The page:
Published by: R & R Games
# of Players: 2-4
Mombasa contains a lot of components in the box. Each player has wooden discs that track the various share levels and also act as workers. Each of the 4 companies in Africa is represented by different color wooden houses. The game also contains book tiles, starting tiles, bonus tiles, and coins made out of sturdy cardboard that does not flake. A main part of the game is the action cards that are used each round to determine what you are able to do. These cards are of good quality and should stand up to lots of wear and tear. The rule book does a good job of explaining everything but is very intimidating with how long it is. It does provide lots of colorful illustrations that help explain the games finer points. For how big and daunting the rule book looks, I was able to find answers very fast to questions I had while playing. Mombasa may not be the flashiest euro game out on the market but the components will stand up to many plays and are easy understand.
The goal in Mombasa is to have the most money after 7 rounds. Players will earn money based on their position in diamond mining, bookkeeping, and from the shares of the 4 companies (Saint Louis, Cape Town, Mombasa, and Cairo). There are 3 phases to each round. During the planning phase, players will simultaneously place action cards down in their action slots. After everyone has chosen their action cards for the round, they will reveal them. This takes us to the main action phase of the game. Players will take turns performing 1 action each and keep going till everyone is finished performing actions for the round. During this phase a player can use or more of a type of good to purchase new action cards or advance on a company track. After performing that action those goods are no longer available for the rest of the round for that player. You may use hat symbols to perform the expansion action. You will move one of the house tokens from the company of your choice and expand their territory one area per exploration point. If a territory has 2 lines for it's boundary, it requires 2 points to move into it.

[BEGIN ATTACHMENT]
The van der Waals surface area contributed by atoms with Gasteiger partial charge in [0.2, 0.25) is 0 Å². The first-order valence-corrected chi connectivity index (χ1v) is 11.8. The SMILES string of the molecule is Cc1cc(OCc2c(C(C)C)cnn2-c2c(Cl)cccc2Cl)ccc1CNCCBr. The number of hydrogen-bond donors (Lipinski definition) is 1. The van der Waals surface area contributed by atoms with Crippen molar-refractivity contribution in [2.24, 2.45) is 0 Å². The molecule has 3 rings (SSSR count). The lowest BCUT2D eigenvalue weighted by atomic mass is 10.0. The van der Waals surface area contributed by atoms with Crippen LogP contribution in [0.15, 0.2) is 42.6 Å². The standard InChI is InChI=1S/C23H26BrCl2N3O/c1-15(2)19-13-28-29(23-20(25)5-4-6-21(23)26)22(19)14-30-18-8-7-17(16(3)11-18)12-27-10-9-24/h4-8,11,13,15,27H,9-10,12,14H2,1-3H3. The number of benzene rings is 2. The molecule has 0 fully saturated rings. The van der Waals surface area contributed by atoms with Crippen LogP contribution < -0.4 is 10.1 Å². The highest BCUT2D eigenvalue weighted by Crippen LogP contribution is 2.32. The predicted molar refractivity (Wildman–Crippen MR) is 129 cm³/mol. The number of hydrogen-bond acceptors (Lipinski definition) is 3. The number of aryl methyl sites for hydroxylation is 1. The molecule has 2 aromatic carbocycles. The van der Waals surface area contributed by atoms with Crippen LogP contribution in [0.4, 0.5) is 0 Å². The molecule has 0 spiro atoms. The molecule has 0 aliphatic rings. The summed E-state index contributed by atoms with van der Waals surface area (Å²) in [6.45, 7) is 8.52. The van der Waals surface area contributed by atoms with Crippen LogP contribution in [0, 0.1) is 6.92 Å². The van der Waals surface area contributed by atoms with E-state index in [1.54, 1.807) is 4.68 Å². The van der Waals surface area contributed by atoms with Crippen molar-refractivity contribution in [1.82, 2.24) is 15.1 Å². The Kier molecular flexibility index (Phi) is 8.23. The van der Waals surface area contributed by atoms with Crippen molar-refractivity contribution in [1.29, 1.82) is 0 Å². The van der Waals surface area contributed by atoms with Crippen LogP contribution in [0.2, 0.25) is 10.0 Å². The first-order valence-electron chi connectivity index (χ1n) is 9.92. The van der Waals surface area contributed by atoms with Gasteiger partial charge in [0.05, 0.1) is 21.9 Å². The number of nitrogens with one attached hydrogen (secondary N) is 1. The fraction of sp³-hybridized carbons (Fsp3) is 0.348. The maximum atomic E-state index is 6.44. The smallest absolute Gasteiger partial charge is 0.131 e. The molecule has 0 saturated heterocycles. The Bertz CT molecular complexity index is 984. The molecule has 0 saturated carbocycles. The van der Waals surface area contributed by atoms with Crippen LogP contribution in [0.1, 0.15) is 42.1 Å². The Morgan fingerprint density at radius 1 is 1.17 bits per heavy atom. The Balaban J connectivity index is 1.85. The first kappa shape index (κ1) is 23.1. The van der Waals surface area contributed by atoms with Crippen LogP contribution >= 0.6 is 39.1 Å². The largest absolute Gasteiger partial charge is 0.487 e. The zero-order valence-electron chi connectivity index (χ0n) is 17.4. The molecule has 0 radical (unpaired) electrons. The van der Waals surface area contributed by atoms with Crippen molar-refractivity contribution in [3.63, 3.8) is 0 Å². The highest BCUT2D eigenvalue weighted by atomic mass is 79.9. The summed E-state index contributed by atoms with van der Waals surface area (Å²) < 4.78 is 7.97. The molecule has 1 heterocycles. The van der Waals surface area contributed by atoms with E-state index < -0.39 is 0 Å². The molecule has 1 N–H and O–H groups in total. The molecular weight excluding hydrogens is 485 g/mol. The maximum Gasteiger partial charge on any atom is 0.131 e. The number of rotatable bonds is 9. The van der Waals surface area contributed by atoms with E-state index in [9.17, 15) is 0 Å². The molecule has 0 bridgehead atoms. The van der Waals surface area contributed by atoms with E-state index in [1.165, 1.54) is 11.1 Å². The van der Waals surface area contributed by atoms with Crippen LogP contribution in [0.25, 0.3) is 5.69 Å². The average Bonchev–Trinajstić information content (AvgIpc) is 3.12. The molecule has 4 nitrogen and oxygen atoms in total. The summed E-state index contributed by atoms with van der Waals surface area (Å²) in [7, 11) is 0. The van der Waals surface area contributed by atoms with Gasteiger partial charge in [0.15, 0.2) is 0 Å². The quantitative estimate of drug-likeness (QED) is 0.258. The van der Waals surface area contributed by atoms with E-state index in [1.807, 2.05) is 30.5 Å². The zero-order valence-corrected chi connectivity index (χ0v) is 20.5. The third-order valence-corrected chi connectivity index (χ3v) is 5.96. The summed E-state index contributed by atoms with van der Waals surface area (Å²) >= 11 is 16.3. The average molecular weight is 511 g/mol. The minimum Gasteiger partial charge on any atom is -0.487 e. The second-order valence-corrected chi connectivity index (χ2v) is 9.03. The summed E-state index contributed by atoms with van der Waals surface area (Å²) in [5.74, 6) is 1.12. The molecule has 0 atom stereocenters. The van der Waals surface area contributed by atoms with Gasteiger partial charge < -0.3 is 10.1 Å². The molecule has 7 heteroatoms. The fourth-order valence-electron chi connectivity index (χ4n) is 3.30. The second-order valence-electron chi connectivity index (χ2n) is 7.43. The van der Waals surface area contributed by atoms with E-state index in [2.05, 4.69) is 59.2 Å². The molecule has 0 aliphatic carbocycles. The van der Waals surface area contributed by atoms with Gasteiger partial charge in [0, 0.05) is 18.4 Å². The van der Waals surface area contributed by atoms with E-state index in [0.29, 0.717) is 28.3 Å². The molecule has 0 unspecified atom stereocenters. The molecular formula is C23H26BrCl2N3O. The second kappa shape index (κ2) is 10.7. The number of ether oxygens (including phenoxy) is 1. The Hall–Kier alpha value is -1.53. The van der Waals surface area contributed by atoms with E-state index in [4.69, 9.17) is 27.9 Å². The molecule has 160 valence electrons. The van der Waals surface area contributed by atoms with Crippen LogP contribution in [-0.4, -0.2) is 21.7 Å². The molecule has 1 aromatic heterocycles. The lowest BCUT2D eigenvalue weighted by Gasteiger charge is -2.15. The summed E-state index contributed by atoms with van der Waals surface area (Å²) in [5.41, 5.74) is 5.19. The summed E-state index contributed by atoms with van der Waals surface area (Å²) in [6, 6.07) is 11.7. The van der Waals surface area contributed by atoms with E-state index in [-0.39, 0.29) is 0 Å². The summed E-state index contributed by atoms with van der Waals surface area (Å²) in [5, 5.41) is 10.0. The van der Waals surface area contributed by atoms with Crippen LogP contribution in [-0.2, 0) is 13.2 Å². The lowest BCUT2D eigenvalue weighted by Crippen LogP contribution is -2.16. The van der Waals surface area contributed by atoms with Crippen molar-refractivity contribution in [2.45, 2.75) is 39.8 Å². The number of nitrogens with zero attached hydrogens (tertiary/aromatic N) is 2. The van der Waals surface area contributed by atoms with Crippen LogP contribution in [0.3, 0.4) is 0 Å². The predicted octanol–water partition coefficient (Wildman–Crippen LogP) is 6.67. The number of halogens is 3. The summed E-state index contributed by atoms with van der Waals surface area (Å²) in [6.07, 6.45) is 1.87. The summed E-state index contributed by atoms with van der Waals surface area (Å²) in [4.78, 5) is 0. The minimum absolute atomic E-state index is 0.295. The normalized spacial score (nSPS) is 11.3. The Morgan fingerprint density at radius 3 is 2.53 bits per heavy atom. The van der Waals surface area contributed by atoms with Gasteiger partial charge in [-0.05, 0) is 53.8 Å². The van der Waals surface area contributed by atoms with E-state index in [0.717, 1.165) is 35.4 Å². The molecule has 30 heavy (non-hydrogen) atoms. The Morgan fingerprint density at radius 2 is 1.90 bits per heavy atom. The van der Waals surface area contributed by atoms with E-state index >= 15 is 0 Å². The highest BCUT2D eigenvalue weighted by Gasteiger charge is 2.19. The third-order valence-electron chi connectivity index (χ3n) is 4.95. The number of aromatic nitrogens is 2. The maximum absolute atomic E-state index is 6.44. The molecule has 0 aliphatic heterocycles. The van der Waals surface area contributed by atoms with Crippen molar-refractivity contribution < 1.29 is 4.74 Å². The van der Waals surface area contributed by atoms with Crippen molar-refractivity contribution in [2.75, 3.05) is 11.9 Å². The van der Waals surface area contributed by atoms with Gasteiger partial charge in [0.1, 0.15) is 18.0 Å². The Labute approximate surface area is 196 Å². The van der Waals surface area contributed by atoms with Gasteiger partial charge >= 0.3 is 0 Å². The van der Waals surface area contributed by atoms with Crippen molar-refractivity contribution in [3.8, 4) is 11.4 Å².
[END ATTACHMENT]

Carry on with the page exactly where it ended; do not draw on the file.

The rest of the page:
Mombasa is a very deep game that will challenge your mind. Mombasa has so many fine points that I could not explain each of them during the gameplay section of this review. What makes Mombasa good is how seamless each part of the game meshes with the other parts. Once you understand the game, it moves at a fast pace and can be completed in under 2 hours. The various ways to earn money and how each direction you take in the game influences others, makes this a great game to play. The game components may be a bit bland but they do their job in the game. The rule book is very detailed and long. Some will like this and others will try and learn through an instruction video online or have someone else teach them. Mombasa took me a long time to read through and understand all the rules to a point where I could explain and teach others. The use of actions cards and having to put them into resting decks instead of back into your hand was interesting, as you had to think 2 to 3 rounds ahead. Putting an action card in the wrong slot and you may end up not seeing that card back in your hand for the game. The game was solid as a two player game and as a three/four player game. As far as economic games go, I really enjoyed this one above others I have played. This is going into my collection and I hope to play it again real soon. I would recommend this to anyone who enjoys challenging economic or euro style games. If I had played this when it was released it would have been my top euro of the year.
+ Many strategies that can win the game
+ Seamless mesh of deck-building, area control and worker placement mechanics
+ Rule book is very detailed and explains everything
+ Heavier euro style game that can be played in under 2 hours
+ Plays well at 2, 3 and 4 players
- Bland components may turn off some
- Rule book is very long and intimidating
- I get Toto's Africa stuck in my head whenever I play